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Movie Review | The Prestige


Borden (Christian Bale) and Angier (Hugh Jackman) investigate another magician's act in The Prestige
 

Movie summary: After a tragic accident, two stage magicians engage in a battle to create the ultimate illusion while sacrificing everything they have to outwit each other. (IMDb)


Usually, when people say that you need to watch a movie twice to figure it out, it's because the movie is so densely-packed with twists and turns or lengthy exposition. Or maybe because it sets itself up as a puzzle for the viewer to figure out and you want to go back and see if you missed any clues. Or, sometimes, a movie is so incoherent that you need multiple watches to make sense of it at all.


You could argue that The Prestige falls into the second category, but I would counter this by saying you'd already need to know something about the story and how it unfolds. For anyone going in blind, it's simply a movie about feuding magicians, Borden (Christian Bale) and Angier (Hugh Jackman), in 1890s London and does nothing to dispel this illusion for quite some time.


Sorry to spoil it in the most minor way possible, but the second time you watch this movie, you'll realise just how much almost every scene is building towards the grand finale and reveals that are barely hinted at the first time through. Watching The Prestige again for this post, I was amazed at how much of the dialogue in just the first twenty minutes relates to or references how the story ends.


And the movie is very much like the magic tricks employed by Borden and Angier throughout, setting up a premise, giving it a twist to make you wonder what's going to happen, and then the big finish as it all comes together. And this doesn't just relate to the structure of the plot, but the characters too, with both Borden and Angier disguising themselves to play multiple roles for entirely different reasons.


Why they do this is something best left for new watchers to find out, so I won't spoil it here, but all I will say is that their disguises aren't just to fool the other characters in the movie. I will say that some of the disguises are pretty transparent and you do wonder how the other characters don't recognise them at times - one of The Prestige's very few weak points.


As for Bale and Jackman's performances, they're both excellent, proving their skill as actors to make you entirely forget that they're probably most famous for playing Batman and Wolverine. Neither Borden nor Angier are entirely likeable, which would usually be enough to put me off if there's no-one to really root for, but they're so interesting and the dynamic between them so charged that you can't help but remain utterly invested in their lives.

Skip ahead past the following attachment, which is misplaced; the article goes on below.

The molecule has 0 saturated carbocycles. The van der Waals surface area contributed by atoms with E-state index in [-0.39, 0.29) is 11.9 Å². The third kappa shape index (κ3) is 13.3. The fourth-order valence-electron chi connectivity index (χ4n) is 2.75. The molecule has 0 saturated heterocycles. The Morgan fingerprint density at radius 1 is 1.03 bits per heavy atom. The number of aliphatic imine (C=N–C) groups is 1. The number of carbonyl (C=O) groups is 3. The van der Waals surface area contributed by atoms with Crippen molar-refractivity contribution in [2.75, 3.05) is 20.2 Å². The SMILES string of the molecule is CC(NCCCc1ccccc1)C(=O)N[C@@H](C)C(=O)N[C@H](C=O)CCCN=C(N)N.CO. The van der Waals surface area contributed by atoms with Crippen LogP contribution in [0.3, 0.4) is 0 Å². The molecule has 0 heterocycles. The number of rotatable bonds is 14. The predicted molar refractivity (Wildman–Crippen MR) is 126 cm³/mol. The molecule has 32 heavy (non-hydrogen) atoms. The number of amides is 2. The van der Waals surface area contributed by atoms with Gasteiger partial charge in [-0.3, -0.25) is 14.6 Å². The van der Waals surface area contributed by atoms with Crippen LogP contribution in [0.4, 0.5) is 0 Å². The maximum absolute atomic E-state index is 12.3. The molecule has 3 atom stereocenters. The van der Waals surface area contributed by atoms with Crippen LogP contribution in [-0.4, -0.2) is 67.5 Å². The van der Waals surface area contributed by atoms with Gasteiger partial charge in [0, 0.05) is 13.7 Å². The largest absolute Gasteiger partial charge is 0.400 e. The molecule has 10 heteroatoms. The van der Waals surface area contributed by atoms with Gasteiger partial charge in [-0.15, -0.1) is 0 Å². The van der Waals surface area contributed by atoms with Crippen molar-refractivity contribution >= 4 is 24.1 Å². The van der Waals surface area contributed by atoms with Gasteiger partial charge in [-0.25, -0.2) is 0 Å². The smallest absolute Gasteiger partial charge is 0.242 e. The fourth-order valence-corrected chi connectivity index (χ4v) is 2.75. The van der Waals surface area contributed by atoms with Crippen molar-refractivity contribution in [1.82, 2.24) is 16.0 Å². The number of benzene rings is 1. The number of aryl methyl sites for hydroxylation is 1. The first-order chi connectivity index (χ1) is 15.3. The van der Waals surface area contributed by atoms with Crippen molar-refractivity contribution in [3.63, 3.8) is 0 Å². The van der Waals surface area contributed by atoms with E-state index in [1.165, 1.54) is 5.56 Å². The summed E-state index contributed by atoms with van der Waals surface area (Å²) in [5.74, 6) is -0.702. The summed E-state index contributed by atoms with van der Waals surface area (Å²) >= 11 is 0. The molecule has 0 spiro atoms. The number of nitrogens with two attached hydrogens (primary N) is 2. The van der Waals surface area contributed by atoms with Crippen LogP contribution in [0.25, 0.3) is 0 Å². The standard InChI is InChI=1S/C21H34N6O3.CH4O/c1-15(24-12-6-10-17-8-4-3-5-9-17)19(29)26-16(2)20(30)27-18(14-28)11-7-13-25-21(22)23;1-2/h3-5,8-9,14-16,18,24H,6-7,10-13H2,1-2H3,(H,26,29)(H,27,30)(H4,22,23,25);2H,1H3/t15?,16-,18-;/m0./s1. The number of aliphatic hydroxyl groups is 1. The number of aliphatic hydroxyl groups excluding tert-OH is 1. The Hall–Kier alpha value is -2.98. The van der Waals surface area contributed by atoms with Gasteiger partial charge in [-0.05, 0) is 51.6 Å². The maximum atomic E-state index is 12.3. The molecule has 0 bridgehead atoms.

Another minor weakness for The Prestige is that it almost feels like it's trying to 'both sides' the characters, whereas I feel that Borden is comfortably worse than Angier, with his accidental killing of Angier's wife kicking off the rivalry between them. Angier seeks revenge out of grief, which is understandable, but Borden seems to derive pleasure from going back to exact revenge of his own.

Angier (Hugh Jackman) meets Nikola Tesla (David Bowie) and his assistant, Alley, in The Prestige

Both men end up obsessed with besting the other to the point that they drive everyone else in their lives away from them, but the negatives of Borden's actions feel far more cruel than Angier's. The latter may eventually plumb greater moral and ethical depths, but the movie isn't about that and never feels quite as dark as Borden's personal, vindictive behaviour.


One shining light (a pun you'll get after watching the movie) is David Bowie as Nikola Tesla, who Angier hires to help him over come Borden. Much like he often personally came across in reality, Bowie plays Tesla almost as if he were a higher being with knowledge beyond what humanity is capable of and technology it should never possess.


The Tesla scenes and how he helps Angier tips The Prestige into science-fiction territory, but Bowie as Tesla is so unlike anyone else in the movie that you ultimately accept that he's capable of what he does for Angier. It's a very fine line to walk and Bowie does it so well, while providing a level of humanity for someone who seems so detached from civilisation like Tesla.


And that's not to ignore the rest of the cast either, with Michael Caine, Scarlett Johansson and Rebecca Hall all delivering the goods. Hall's character, Sarah, is the most innocent of the three and I would say the most genuinely good person in the movie - but the story that unfolds really isn't the place for nice people and she leaves the action distressingly early.


I can imagine that The Prestige will annoy a lot of people with how everything unfolds, despite the movie flat out telling the audience to pay attention - "are you watching closely?" - and being about performers whose lives revolve around misdirection and making the impossible appear possible. This definitely isn't a movie to just have on while messing around with your phone or as background noise - you'll simply miss too much without even knowing there was anything to miss.


The Prestige is possibly my favourite of Christopher Nolan's movies and I've immensely enjoyed it every time I've watched it. It's genuinely astonishing how much of the dialogue effectively flat-out states what the movie is about and where the story is headed while still feeling entirely believable for the scene. Absolutely watch it a second time and see just how much is given away in the first act without having let you know it the first time.

[9/10]

 
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